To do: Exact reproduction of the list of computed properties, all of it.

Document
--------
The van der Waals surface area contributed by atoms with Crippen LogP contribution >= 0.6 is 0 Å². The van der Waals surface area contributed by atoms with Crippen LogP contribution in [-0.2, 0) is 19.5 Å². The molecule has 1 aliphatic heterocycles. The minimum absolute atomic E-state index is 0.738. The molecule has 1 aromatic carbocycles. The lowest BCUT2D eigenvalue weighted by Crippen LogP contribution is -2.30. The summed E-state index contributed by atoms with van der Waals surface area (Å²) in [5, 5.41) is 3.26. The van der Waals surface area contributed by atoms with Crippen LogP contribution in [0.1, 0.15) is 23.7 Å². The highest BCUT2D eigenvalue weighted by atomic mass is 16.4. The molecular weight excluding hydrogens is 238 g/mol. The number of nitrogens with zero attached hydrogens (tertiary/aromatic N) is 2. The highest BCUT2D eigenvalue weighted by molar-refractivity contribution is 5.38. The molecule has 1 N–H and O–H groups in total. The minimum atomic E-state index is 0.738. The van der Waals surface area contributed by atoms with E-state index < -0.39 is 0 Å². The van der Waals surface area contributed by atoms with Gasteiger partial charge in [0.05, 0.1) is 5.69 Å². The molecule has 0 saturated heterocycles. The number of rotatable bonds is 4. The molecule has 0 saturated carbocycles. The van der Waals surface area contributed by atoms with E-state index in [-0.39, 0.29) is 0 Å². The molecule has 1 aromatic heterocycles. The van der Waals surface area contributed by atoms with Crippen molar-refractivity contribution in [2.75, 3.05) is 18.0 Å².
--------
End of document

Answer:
The van der Waals surface area contributed by atoms with Crippen LogP contribution >= 0.6 is 0 Å². The van der Waals surface area contributed by atoms with Crippen LogP contribution in [-0.2, 0) is 19.5 Å². The molecule has 1 aliphatic heterocycles. The minimum absolute atomic E-state index is 0.738. The molecule has 1 aromatic carbocycles. The lowest BCUT2D eigenvalue weighted by Crippen LogP contribution is -2.30. The summed E-state index contributed by atoms with van der Waals surface area (Å²) in [5, 5.41) is 3.26. The van der Waals surface area contributed by atoms with Crippen LogP contribution in [0.1, 0.15) is 23.7 Å². The highest BCUT2D eigenvalue weighted by atomic mass is 16.4. The molecular weight excluding hydrogens is 238 g/mol. The number of nitrogens with zero attached hydrogens (tertiary/aromatic N) is 2. The highest BCUT2D eigenvalue weighted by molar-refractivity contribution is 5.38. The molecule has 1 N–H and O–H groups in total. The minimum atomic E-state index is 0.738. The van der Waals surface area contributed by atoms with E-state index < -0.39 is 0 Å². The van der Waals surface area contributed by atoms with Gasteiger partial charge in [0.05, 0.1) is 5.69 Å². The molecule has 0 saturated heterocycles. The number of rotatable bonds is 4. The molecule has 0 saturated carbocycles. The van der Waals surface area contributed by atoms with E-state index in [-0.39, 0.29) is 0 Å². The molecule has 1 aromatic heterocycles. The van der Waals surface area contributed by atoms with Crippen molar-refractivity contribution in [2.75, 3.05) is 18.0 Å².